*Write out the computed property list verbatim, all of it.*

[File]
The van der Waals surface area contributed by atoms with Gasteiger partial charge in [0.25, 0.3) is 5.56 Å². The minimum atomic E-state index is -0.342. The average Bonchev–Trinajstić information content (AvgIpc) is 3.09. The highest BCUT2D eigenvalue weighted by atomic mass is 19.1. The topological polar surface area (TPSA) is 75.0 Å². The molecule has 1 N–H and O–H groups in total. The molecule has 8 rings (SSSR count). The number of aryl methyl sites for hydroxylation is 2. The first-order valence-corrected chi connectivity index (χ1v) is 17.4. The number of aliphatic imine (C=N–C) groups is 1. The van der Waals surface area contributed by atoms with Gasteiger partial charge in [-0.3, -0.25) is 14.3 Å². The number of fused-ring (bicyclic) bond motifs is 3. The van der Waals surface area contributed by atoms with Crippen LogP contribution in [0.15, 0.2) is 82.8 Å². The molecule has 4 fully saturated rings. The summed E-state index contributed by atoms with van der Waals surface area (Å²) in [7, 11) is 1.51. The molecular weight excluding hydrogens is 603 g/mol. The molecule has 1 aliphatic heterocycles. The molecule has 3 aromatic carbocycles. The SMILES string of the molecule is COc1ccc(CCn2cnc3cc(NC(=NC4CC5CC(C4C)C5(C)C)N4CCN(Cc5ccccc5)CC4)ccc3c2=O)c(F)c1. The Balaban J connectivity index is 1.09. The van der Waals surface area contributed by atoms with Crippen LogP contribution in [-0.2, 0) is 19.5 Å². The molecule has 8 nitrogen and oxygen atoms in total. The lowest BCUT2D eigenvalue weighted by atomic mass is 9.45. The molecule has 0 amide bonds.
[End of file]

The van der Waals surface area contributed by atoms with Gasteiger partial charge in [0.25, 0.3) is 5.56 Å². The minimum atomic E-state index is -0.342. The average Bonchev–Trinajstić information content (AvgIpc) is 3.09. The highest BCUT2D eigenvalue weighted by atomic mass is 19.1. The topological polar surface area (TPSA) is 75.0 Å². The molecule has 1 N–H and O–H groups in total. The molecule has 8 rings (SSSR count). The number of aryl methyl sites for hydroxylation is 2. The first-order valence-corrected chi connectivity index (χ1v) is 17.4. The number of aliphatic imine (C=N–C) groups is 1. The van der Waals surface area contributed by atoms with Gasteiger partial charge in [-0.3, -0.25) is 14.3 Å². The number of fused-ring (bicyclic) bond motifs is 3. The van der Waals surface area contributed by atoms with Crippen LogP contribution in [0.15, 0.2) is 82.8 Å². The molecule has 4 fully saturated rings. The summed E-state index contributed by atoms with van der Waals surface area (Å²) in [7, 11) is 1.51. The molecular weight excluding hydrogens is 603 g/mol. The molecule has 1 aliphatic heterocycles. The molecule has 3 aromatic carbocycles. The SMILES string of the molecule is COc1ccc(CCn2cnc3cc(NC(=NC4CC5CC(C4C)C5(C)C)N4CCN(Cc5ccccc5)CC4)ccc3c2=O)c(F)c1. The Balaban J connectivity index is 1.09. The van der Waals surface area contributed by atoms with Crippen LogP contribution in [-0.2, 0) is 19.5 Å². The molecule has 8 nitrogen and oxygen atoms in total. The lowest BCUT2D eigenvalue weighted by atomic mass is 9.45. The molecule has 0 amide bonds.